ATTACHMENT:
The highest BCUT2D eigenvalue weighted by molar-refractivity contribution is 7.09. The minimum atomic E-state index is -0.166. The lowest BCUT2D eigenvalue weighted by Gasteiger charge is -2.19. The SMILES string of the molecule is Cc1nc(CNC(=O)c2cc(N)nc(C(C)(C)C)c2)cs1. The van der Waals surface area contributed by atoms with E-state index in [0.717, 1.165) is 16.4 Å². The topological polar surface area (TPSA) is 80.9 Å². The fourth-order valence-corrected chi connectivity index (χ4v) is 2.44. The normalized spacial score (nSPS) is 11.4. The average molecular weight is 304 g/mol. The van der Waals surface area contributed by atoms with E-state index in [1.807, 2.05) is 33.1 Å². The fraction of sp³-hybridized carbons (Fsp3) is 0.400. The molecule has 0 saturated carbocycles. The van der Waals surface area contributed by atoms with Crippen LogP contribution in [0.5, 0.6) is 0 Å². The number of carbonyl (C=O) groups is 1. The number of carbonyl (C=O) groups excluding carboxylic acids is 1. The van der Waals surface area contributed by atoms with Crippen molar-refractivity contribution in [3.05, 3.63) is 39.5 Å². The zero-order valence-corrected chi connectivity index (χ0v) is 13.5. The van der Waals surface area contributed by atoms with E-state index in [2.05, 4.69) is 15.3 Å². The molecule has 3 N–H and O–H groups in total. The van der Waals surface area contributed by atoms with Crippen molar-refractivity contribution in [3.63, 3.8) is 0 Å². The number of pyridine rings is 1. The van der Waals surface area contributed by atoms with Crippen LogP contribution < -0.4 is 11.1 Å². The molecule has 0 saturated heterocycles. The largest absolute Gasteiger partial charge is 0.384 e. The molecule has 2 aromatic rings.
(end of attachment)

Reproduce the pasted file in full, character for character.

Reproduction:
The highest BCUT2D eigenvalue weighted by molar-refractivity contribution is 7.09. The minimum atomic E-state index is -0.166. The lowest BCUT2D eigenvalue weighted by Gasteiger charge is -2.19. The SMILES string of the molecule is Cc1nc(CNC(=O)c2cc(N)nc(C(C)(C)C)c2)cs1. The van der Waals surface area contributed by atoms with E-state index in [0.717, 1.165) is 16.4 Å². The topological polar surface area (TPSA) is 80.9 Å². The fourth-order valence-corrected chi connectivity index (χ4v) is 2.44. The normalized spacial score (nSPS) is 11.4. The average molecular weight is 304 g/mol. The van der Waals surface area contributed by atoms with E-state index in [1.807, 2.05) is 33.1 Å². The fraction of sp³-hybridized carbons (Fsp3) is 0.400. The molecule has 0 saturated carbocycles. The van der Waals surface area contributed by atoms with Crippen LogP contribution in [0.5, 0.6) is 0 Å². The number of carbonyl (C=O) groups is 1. The number of carbonyl (C=O) groups excluding carboxylic acids is 1. The van der Waals surface area contributed by atoms with Crippen molar-refractivity contribution in [3.05, 3.63) is 39.5 Å². The zero-order valence-corrected chi connectivity index (χ0v) is 13.5. The van der Waals surface area contributed by atoms with E-state index in [2.05, 4.69) is 15.3 Å². The molecule has 3 N–H and O–H groups in total. The van der Waals surface area contributed by atoms with Crippen molar-refractivity contribution in [3.63, 3.8) is 0 Å². The number of pyridine rings is 1. The van der Waals surface area contributed by atoms with Crippen LogP contribution < -0.4 is 11.1 Å². The molecule has 0 saturated heterocycles. The largest absolute Gasteiger partial charge is 0.384 e. The molecule has 2 aromatic rings.